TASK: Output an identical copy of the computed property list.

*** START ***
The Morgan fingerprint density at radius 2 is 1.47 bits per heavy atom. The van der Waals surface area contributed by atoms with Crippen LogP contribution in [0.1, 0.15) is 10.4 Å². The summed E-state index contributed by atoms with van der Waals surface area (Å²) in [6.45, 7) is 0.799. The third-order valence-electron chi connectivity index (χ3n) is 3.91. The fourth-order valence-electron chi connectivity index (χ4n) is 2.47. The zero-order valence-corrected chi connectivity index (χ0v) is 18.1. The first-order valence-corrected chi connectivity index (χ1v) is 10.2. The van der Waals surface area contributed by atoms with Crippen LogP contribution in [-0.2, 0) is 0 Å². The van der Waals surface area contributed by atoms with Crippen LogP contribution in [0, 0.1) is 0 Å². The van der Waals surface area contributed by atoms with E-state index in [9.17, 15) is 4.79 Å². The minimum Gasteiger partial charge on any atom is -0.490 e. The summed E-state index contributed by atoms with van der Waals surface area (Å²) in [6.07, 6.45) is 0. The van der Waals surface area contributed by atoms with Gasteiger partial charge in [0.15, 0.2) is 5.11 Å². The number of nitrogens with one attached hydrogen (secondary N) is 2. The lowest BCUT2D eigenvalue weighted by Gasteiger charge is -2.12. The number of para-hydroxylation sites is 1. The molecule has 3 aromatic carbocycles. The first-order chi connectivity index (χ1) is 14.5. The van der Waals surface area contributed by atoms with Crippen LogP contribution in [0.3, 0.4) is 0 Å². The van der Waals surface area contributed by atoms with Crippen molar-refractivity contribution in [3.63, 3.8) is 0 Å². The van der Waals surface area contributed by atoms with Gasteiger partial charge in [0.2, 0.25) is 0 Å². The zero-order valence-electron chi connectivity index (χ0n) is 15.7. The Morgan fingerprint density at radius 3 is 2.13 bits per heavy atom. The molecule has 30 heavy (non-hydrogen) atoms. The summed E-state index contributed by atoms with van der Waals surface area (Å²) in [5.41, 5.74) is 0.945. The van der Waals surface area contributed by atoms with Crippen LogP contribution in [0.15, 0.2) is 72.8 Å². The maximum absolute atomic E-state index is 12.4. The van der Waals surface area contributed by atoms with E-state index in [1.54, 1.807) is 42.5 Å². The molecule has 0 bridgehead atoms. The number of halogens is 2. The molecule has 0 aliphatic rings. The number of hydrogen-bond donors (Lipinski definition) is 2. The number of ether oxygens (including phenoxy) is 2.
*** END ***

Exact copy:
The Morgan fingerprint density at radius 2 is 1.47 bits per heavy atom. The van der Waals surface area contributed by atoms with Crippen LogP contribution in [0.1, 0.15) is 10.4 Å². The summed E-state index contributed by atoms with van der Waals surface area (Å²) in [6.45, 7) is 0.799. The third-order valence-electron chi connectivity index (χ3n) is 3.91. The fourth-order valence-electron chi connectivity index (χ4n) is 2.47. The zero-order valence-corrected chi connectivity index (χ0v) is 18.1. The first-order valence-corrected chi connectivity index (χ1v) is 10.2. The van der Waals surface area contributed by atoms with Crippen LogP contribution in [-0.2, 0) is 0 Å². The van der Waals surface area contributed by atoms with Crippen LogP contribution in [0, 0.1) is 0 Å². The van der Waals surface area contributed by atoms with E-state index in [9.17, 15) is 4.79 Å². The minimum Gasteiger partial charge on any atom is -0.490 e. The summed E-state index contributed by atoms with van der Waals surface area (Å²) in [6.07, 6.45) is 0. The van der Waals surface area contributed by atoms with Gasteiger partial charge in [0.15, 0.2) is 5.11 Å². The number of nitrogens with one attached hydrogen (secondary N) is 2. The lowest BCUT2D eigenvalue weighted by Gasteiger charge is -2.12. The number of para-hydroxylation sites is 1. The molecule has 3 aromatic carbocycles. The first-order chi connectivity index (χ1) is 14.5. The van der Waals surface area contributed by atoms with Crippen LogP contribution in [0.3, 0.4) is 0 Å². The van der Waals surface area contributed by atoms with Crippen molar-refractivity contribution in [3.63, 3.8) is 0 Å². The van der Waals surface area contributed by atoms with Gasteiger partial charge in [0.2, 0.25) is 0 Å². The zero-order valence-electron chi connectivity index (χ0n) is 15.7. The Morgan fingerprint density at radius 3 is 2.13 bits per heavy atom. The molecule has 30 heavy (non-hydrogen) atoms. The summed E-state index contributed by atoms with van der Waals surface area (Å²) in [5.41, 5.74) is 0.945. The van der Waals surface area contributed by atoms with Crippen LogP contribution in [0.15, 0.2) is 72.8 Å². The maximum absolute atomic E-state index is 12.4. The van der Waals surface area contributed by atoms with E-state index in [1.54, 1.807) is 42.5 Å². The molecule has 0 bridgehead atoms. The number of halogens is 2. The molecule has 0 aliphatic rings. The number of hydrogen-bond donors (Lipinski definition) is 2. The number of ether oxygens (including phenoxy) is 2.